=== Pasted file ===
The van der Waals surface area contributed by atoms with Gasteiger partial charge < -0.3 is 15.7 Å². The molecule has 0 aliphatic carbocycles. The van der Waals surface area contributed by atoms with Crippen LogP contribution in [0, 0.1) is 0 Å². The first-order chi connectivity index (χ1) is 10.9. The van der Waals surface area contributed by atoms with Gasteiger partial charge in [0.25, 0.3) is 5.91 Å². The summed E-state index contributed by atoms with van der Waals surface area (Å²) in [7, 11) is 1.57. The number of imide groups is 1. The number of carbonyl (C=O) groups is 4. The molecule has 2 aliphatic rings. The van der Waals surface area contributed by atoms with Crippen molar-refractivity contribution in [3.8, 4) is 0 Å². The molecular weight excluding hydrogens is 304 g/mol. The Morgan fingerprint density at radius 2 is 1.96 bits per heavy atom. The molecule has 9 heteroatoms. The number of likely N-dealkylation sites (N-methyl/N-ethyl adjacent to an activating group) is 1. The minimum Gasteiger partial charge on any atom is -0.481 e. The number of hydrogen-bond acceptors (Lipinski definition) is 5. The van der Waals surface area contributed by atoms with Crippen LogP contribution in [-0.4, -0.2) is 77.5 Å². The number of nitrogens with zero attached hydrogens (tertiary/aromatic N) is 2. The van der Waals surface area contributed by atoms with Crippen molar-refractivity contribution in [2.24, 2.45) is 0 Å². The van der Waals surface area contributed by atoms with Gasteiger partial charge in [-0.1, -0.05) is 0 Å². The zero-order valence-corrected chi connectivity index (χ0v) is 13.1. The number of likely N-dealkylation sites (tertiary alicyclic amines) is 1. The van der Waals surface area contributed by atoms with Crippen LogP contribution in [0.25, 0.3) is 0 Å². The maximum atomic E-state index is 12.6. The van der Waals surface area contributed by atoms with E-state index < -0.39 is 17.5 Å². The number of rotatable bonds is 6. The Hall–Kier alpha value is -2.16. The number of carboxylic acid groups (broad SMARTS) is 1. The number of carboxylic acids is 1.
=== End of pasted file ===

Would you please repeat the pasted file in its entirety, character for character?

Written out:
The van der Waals surface area contributed by atoms with Gasteiger partial charge < -0.3 is 15.7 Å². The molecule has 0 aliphatic carbocycles. The van der Waals surface area contributed by atoms with Crippen LogP contribution in [0, 0.1) is 0 Å². The first-order chi connectivity index (χ1) is 10.9. The van der Waals surface area contributed by atoms with Gasteiger partial charge in [0.25, 0.3) is 5.91 Å². The summed E-state index contributed by atoms with van der Waals surface area (Å²) in [7, 11) is 1.57. The number of imide groups is 1. The number of carbonyl (C=O) groups is 4. The molecule has 2 aliphatic rings. The van der Waals surface area contributed by atoms with Crippen molar-refractivity contribution in [3.8, 4) is 0 Å². The molecular weight excluding hydrogens is 304 g/mol. The Morgan fingerprint density at radius 2 is 1.96 bits per heavy atom. The molecule has 9 heteroatoms. The number of likely N-dealkylation sites (N-methyl/N-ethyl adjacent to an activating group) is 1. The minimum Gasteiger partial charge on any atom is -0.481 e. The number of hydrogen-bond acceptors (Lipinski definition) is 5. The van der Waals surface area contributed by atoms with Crippen LogP contribution in [-0.4, -0.2) is 77.5 Å². The number of nitrogens with zero attached hydrogens (tertiary/aromatic N) is 2. The van der Waals surface area contributed by atoms with Crippen molar-refractivity contribution in [2.24, 2.45) is 0 Å². The van der Waals surface area contributed by atoms with Gasteiger partial charge in [-0.1, -0.05) is 0 Å². The zero-order valence-corrected chi connectivity index (χ0v) is 13.1. The number of likely N-dealkylation sites (tertiary alicyclic amines) is 1. The van der Waals surface area contributed by atoms with Crippen LogP contribution in [0.25, 0.3) is 0 Å². The maximum atomic E-state index is 12.6. The van der Waals surface area contributed by atoms with E-state index < -0.39 is 17.5 Å². The number of rotatable bonds is 6. The Hall–Kier alpha value is -2.16. The number of carboxylic acid groups (broad SMARTS) is 1. The number of carboxylic acids is 1.